The Hankyoreh (South Korea), February 2006
In the early years of the Cold War, the United States government devised a set of programs under which it identified future leaders in other countries and brought them to the United States for a series of courses and seminars. During their stay, these future journalists, business people and politicians, would meet prominent academics, journalists, and politicians in the United States. The idea was to shower these promising young foreigners with attention, in the hopes of cultivating their support for U.S. policies when they attained positions of responsibility in their home countries.
The policy seems to have worked better than anyone could have possibly expected. That is the only plausible explanation for the willingness of so many countries around the world to enter “free trade” agreements with the United States. While it is easy to see the benefits that the United States gets from such deals, it is difficult to see the gains its partners will receive.
For U.S. trading partners, these pacts seem to be primarily a mechanism to force higher drug prices and to restrict the range of allowable economic policy. It is understandable that an occupied country might be forced to accept such terms, but it is difficult to see why an independent country would agree to the sort of trade agreements that the U.S. has been pushing in the last two decades.
While U.S. bilateral “free-trade” pacts differ in their particulars from country to country, there are some standard terms. At the top of this list are rules that prohibit the sort of industrial policy – favoring key industries with subsidies, low interest loans, and limited protection -- that nearly every successful country has used to develop. When developing countries agree to these terms, they are cutting themselves off from the world’s most widely traveled road to growth and development.
A second standard part of these pacts are rules that force other countries to pay higher prices for drugs by requiring them to impose stricter patent protections. The United States government awards companies unrestricted patent monopolies, but most other countries constrain the industry’s monopoly pricing. As a result, drug prices in other rich countries are between 25 and 55 percent lower than in the United States. In a competitive market without patent monopolies, prescription drugs would sell for 70-75 percent less than their price in the United States. The trade pacts pushed by the United States are designed to make foreign countries pay drug prices that are closer to those in the United States. Such measures both drain wealth from these countries and jeopardize the health of their citizenry.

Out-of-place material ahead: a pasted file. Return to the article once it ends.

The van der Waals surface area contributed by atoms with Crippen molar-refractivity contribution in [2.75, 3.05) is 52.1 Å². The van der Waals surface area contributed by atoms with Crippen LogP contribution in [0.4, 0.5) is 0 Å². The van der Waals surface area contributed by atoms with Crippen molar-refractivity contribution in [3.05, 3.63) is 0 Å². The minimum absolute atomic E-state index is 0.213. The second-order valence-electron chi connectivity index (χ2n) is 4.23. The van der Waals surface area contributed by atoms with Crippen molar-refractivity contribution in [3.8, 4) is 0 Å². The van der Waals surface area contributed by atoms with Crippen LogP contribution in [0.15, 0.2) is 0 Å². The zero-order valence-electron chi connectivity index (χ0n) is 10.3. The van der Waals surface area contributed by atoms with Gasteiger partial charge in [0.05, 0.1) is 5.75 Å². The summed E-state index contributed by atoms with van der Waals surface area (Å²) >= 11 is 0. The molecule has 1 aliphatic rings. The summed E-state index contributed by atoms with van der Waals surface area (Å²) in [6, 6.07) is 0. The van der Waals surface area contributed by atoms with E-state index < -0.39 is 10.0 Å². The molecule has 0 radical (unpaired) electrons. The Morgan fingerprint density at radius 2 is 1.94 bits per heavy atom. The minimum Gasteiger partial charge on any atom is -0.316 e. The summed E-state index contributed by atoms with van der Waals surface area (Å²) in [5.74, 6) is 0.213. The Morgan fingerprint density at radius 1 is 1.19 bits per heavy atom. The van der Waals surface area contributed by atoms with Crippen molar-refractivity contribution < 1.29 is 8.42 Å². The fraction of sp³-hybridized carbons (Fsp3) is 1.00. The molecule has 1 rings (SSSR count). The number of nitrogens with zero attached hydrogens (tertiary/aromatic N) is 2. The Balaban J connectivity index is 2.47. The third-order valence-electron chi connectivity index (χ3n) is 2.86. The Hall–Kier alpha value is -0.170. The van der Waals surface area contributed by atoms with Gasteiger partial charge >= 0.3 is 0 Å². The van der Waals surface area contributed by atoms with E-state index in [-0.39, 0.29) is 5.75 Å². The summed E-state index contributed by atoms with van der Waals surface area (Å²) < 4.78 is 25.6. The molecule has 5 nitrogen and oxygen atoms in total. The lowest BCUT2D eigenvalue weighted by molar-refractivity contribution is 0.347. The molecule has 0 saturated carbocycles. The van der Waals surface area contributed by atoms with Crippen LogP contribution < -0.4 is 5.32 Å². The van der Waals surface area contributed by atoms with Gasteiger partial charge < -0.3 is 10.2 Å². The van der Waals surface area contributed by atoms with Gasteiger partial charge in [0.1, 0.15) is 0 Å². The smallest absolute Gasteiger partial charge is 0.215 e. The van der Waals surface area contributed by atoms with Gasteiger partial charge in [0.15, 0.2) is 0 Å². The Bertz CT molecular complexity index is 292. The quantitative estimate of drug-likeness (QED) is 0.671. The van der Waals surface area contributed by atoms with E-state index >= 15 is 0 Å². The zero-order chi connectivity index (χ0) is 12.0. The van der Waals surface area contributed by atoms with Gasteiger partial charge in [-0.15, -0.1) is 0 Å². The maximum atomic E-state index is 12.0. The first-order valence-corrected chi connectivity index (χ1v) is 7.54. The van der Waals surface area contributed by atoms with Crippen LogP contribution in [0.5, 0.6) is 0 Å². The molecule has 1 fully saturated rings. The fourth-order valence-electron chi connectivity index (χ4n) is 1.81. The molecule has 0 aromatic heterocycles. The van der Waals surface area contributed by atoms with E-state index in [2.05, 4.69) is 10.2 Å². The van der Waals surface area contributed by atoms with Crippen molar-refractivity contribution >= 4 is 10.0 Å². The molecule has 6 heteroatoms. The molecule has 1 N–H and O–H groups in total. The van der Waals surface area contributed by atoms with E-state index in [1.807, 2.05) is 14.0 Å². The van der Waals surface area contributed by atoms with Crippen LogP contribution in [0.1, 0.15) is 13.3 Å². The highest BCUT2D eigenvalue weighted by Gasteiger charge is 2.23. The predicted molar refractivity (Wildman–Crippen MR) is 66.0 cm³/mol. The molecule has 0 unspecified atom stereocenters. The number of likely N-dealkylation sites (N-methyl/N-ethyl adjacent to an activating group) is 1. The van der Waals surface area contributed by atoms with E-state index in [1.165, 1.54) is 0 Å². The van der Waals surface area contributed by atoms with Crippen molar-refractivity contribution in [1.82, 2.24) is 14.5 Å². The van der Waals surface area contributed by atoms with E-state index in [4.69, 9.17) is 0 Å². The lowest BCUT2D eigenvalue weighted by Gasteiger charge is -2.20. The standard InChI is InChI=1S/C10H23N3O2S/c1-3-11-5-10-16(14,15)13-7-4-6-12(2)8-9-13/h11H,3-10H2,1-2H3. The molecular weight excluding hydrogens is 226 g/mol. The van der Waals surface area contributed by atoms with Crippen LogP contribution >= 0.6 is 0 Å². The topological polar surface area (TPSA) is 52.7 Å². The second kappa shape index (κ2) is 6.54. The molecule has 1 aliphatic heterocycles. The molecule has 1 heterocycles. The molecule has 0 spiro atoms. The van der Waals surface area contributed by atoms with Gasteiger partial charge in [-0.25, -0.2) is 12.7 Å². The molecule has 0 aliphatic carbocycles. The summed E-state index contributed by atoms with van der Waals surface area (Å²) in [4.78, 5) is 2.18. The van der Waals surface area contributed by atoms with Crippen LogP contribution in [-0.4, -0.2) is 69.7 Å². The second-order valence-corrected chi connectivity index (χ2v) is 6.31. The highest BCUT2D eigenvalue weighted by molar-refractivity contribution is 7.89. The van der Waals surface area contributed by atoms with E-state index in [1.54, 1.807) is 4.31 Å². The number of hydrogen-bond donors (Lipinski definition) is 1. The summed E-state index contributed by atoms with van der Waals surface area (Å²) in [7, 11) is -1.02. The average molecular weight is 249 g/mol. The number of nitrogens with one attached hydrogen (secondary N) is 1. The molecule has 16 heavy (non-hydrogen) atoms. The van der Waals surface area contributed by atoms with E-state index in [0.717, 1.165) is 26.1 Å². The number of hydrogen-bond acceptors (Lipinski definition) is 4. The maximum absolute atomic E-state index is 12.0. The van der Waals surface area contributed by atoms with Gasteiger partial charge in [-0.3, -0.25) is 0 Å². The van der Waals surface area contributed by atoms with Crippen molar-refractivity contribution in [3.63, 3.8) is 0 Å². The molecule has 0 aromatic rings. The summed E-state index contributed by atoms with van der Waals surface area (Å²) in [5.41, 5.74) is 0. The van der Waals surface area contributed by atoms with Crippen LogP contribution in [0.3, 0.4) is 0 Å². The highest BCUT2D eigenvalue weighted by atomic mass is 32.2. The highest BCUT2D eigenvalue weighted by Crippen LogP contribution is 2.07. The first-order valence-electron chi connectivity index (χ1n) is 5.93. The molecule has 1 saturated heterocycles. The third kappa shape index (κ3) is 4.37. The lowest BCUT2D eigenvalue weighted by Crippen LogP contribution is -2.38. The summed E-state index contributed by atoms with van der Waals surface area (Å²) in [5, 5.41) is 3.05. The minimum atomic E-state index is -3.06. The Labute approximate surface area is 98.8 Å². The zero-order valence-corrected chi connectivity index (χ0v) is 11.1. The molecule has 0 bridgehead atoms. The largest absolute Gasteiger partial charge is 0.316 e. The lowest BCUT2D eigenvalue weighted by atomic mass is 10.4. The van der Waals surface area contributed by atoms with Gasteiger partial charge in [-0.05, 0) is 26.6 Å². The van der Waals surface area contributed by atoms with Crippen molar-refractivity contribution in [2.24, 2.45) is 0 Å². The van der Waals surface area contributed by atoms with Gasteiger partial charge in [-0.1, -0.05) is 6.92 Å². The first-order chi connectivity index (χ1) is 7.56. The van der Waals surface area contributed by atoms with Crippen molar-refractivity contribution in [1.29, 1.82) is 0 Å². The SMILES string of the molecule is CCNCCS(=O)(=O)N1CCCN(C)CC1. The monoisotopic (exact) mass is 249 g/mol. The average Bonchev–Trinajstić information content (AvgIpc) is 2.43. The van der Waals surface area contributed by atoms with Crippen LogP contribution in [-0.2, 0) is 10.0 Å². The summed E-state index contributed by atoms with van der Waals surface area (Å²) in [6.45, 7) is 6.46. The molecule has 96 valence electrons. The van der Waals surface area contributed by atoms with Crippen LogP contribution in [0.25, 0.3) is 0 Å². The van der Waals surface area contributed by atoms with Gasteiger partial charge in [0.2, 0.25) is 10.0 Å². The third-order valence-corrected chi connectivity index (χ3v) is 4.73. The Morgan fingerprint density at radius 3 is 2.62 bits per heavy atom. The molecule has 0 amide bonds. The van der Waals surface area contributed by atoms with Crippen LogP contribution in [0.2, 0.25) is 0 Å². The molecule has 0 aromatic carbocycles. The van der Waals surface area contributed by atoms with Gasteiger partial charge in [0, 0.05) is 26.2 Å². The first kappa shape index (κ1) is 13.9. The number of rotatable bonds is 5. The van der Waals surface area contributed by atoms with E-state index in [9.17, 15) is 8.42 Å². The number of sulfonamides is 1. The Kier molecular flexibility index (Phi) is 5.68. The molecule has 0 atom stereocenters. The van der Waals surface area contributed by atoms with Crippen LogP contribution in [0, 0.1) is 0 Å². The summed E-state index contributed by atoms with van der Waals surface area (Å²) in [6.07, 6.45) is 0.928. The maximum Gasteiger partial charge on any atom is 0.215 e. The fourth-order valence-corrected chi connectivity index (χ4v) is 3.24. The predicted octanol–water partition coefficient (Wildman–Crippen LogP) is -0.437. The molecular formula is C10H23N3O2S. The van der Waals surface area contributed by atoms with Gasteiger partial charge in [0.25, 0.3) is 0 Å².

In principle, the benefit that countries get for signing a free trade agreement with the United States is unfettered access to the world’s largest import market. By the end of 2005, this market was more than $2.1 trillion a year. An import market of this size may sound like a big enough prize to make it worth paying high drug prices and surrendering some discretion in economic policy, but this trade-off is misleading.
The United States is running a trade deficit that is now approaching $800 billion a year. Virtually every economist in the world recognizes that a deficit of this size is unsustainable. At the moment, the U.S. trade deficit is supported by foreign central banks (mostly Japan and China’s central banks) buying massive amounts of U.S. dollars. By purchasing hundreds of billions of dollars, these central banks are raising the value of the dollar and making imports very cheap for people in the United States.
Presumably, these central banks will stop subsidizing U.S. consumers at some point in the not too distant future and redirect their resources toward uses that better serve their own populations. When this happens, the dollar will plummet and U.S. imports will decline to levels that are sustainable. This would require a reduction in the size of the U.S. import market in the neighborhood of $400-$500 billion dollars.
This is important for purposes of evaluating U.S. trade agreements because U.S. trading partners are not buying access into today’s import market with agreements that are phased in over the next decade. Rather, they will be gaining access to an import market that will be shrinking by $400-$500 billion. They will not have the opportunity to gain market share from U.S. producers, rather they must compete against China, Vietnam, and India for a chunk of a rapidly dwindling market.
It is understandable that leaders who are strongly committed to the United States might enter such agreements, however, it is difficult to see how a political figure who is committed to his or her own country’s economic prosperity would voluntarily sign such a pact.
In countries with active democracies, there can be vigorous debate on the merits of bi-lateral trade pacts with the United States. If the proponents of these agreements want to show they have a honest case, then they can start by dropping the propaganda used describe these pacts. A trade agreement that increases monopoly patent protection for prescription drugs is not a “free” trade agreement. People everywhere love freedom, but signing a trade deal that primarily benefits large U.S. corporations is not an obvious way to advance the cause.
Dean Baker is Co-Director of the Center for Economic and Policy Research, in Washington, DC.